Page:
Dare 'DEVIL': beyond your senses with Dex Visualizer

Jun Yong Park

AhnLab, South Korea

Copyright © 2016 Virus Bulletin


 

Abstract

Given the rapid growth of Android applications and malware, the use of behaviour-based methods is one of the most promising approaches for malware detection. Many security researchers are struggling with how to determine malicious behaviours and identify malware. The visualization of executables is one of the most effective ways to identify malware. However, there is no well-known or generic way for security researchers to visualize the behaviours of Android applications and malware.

In this paper, I will explain how the behaviours of Dalvik executables can be visualized effectively by DEVIL (also known as Dex Visualizer), a graph-based approach for visualizing the flow of various Dalvik objects, typically classes. Currently, DEVIL uses only information from static analysis but it can easily be adapted to integrate information from dynamic analysis. The paper will focus on how to generate inter-object relationships and visualize a graph of those relationships. For example, inter-object relationships can be generated by tracing so-called Android Application Lifecycle triggers, which could be Android APIs, permissions, intents and so on. A graph of the inter-object relationships is visualized using a force-directed layout algorithm of the d3.js framework.

Finally, I will demonstrate some results of force-directed graph visualization of Android malware and will finish with some examples of how DEVIL could be applied in detecting Android malware.

Introduction

The use of behaviour-based methods is one of the most promising approaches for the detection of Android malware. Many security researchers are struggling with how to determine malicious behaviours and identify Android malware.

Over the past few years, Android security researchers have been investing quite a lot of time and effort into the creation of Android sandboxes. Most of them are based on dynamic analysis, and output many logs about file and network operations. We have taken it for granted that the behaviours of an Android app can be identified easily by investigating file and network operations. This leads to frequent misunderstandings about behaviour-based detection. Ideally, the behaviours of an executable could be identified effectively by tracking down the flows of code. However, it is not an easy task to monitor and log all kinds of code operations.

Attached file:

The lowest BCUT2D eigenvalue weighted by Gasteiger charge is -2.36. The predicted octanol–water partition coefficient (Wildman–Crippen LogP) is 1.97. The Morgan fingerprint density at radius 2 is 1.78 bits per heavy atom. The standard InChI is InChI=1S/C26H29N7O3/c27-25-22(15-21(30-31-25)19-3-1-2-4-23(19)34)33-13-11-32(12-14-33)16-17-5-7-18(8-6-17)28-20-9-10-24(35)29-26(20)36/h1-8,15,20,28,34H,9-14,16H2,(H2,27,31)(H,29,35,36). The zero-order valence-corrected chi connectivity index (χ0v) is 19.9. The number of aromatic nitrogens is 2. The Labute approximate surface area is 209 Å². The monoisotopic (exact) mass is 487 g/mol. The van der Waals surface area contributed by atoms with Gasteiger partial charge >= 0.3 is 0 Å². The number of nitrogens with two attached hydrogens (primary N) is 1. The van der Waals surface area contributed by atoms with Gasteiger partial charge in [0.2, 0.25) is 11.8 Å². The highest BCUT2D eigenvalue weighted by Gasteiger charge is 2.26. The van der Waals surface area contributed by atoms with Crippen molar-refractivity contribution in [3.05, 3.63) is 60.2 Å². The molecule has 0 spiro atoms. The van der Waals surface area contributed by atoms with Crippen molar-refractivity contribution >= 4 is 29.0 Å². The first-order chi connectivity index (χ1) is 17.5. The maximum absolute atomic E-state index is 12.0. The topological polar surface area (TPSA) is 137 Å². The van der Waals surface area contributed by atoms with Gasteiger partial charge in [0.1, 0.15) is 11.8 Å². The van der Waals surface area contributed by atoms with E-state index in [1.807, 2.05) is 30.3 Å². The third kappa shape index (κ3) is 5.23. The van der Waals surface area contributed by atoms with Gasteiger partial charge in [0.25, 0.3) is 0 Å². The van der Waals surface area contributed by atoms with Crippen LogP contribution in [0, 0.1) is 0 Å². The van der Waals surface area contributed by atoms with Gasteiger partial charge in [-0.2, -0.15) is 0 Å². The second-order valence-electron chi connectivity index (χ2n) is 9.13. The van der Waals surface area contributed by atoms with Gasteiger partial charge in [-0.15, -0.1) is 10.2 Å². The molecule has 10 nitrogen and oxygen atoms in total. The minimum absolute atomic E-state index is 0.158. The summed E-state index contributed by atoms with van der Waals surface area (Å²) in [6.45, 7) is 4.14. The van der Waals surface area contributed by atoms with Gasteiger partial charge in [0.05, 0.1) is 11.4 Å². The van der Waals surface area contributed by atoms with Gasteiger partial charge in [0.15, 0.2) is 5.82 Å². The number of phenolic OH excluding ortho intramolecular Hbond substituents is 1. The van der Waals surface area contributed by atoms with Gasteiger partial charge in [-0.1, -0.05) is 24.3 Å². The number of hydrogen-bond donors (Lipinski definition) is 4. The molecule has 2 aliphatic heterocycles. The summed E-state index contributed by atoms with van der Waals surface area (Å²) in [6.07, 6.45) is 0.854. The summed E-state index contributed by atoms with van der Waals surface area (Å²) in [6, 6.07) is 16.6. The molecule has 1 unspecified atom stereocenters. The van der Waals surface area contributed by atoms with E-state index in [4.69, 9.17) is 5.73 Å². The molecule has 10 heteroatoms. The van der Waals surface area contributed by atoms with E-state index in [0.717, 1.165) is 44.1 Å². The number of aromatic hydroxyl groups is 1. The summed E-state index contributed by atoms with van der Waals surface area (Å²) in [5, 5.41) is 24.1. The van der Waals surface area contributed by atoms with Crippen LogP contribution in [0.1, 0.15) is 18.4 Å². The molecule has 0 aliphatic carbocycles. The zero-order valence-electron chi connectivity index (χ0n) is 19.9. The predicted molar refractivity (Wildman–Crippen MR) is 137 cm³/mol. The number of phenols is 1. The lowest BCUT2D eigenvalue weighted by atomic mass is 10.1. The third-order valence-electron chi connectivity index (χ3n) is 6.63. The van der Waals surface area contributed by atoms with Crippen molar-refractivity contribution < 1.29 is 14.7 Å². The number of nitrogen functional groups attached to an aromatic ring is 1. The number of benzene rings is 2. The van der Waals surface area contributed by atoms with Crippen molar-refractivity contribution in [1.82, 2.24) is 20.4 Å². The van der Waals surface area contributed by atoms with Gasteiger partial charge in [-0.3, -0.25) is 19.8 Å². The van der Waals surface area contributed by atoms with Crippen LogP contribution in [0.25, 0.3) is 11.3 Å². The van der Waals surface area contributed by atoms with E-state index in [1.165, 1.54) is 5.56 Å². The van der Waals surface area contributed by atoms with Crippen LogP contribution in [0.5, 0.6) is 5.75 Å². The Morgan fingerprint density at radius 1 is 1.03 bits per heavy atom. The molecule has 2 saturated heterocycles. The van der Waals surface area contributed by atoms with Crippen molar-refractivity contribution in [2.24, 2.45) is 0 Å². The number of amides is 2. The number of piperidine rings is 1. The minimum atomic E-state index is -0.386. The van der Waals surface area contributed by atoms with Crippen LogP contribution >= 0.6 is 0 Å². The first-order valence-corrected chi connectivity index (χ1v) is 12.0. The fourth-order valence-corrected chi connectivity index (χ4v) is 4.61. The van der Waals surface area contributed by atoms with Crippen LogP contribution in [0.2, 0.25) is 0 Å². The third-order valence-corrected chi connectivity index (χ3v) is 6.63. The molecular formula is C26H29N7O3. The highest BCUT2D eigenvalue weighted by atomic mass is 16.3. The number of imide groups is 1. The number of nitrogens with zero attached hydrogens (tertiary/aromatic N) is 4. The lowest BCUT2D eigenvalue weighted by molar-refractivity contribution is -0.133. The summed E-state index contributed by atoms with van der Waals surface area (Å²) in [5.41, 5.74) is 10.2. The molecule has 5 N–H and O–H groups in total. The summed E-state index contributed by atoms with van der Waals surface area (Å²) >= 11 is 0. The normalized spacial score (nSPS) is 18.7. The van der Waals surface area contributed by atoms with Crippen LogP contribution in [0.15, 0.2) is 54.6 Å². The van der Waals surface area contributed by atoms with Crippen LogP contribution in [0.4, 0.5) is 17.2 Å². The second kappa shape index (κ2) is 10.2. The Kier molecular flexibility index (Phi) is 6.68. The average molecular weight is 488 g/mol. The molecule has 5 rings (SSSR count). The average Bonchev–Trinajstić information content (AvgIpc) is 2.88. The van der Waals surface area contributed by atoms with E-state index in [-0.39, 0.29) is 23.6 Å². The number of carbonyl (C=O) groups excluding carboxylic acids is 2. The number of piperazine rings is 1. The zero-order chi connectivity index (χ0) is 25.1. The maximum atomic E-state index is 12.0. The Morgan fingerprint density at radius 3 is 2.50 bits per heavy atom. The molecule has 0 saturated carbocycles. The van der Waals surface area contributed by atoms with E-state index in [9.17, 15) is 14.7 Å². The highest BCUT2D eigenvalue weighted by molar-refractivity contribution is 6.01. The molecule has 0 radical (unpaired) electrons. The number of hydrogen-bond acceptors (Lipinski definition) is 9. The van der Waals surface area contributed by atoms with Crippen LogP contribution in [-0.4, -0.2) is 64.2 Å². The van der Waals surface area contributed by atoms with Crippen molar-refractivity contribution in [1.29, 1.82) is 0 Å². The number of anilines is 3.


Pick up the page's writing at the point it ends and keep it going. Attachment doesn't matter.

In this paper, I attempt to show how the behaviours of an Android app can be shown as inter-object relationships via static code analysis, instead of monitoring file and network operations. I will discuss how to visualize the graph of inter-object relationships, and I will finish up with some examples that show how effectively a well-drawn behavioural graph can be applied in detecting Android malware.

See the wood for the trees

Every Android app has essential building blocks known as app components. Each component serves a distinct purpose and has a distinct lifecycle that defines how that component is created and destroyed. Some interact each other, some depend on each other. These relationships between the app components construct the lifecycle of an Android app. Figuring out the app lifecycle of an Android app is much more important than investigating a few interesting code blocks of app components.

However, with a rapidly increasing volume of Android malware, daily Android malware responses are apt to be the repetitive and tedious hunting for suspicious code. As the saying goes, we can't see the wood for the trees. In order to see the wood, we need to build an automated analysis system that can assist our intelligence. In addition, visualization in the age of automated malware analysis can heighten the senses of our intelligence researchers who may be blinded by a deluge of malware.

Dare 'DEVIL'

With the motivations described above, in March 2014 I began to write small scripts in Python and JavaScript for personal use. I used various open-source libraries in my personal pilot, including Flask, jquery, androguard, d3.js and more. As my pilot matured, I named it 'DEVIL', also known as 'Dex Visualizer'. It was made available to my co-workers later the same year, and by early 2015, we were using a beta version of DEVIL heavily at work on a daily basis while researching Android malware samples. Figure 1 shows a simple representation of the construction of DEVIL. 

Park-VB2015-01.jpg

Figure 1: The construction of DEVIL (Dex Visualizer).

As can be seen in Figure 1, DEVIL has a simple client-server architecture. DEVIL.py is running on the WSGI HTTP server configured with both Flask and gunicorn. A user can submit an Android application package (APK) file to the server, and the server sends a JSON response that contains the inter-object relationships generated from the Dex file. On the client side, DEVIL.js renders the app lifecycle graph using the force-directed layout algorithm of d3.js. Before rendering the app lifecycle graph, the relational data sent from the server is transformed into the nodes and link data structures that are mandatory in a force-directed layout. In fact, DEVIL has a variety of features other than the graph visualization, but we only deal with the features related to the graph visualization, because most of the other features are implemented to help us analyse Android apps in efficient ways and eventually implement the visualization engine.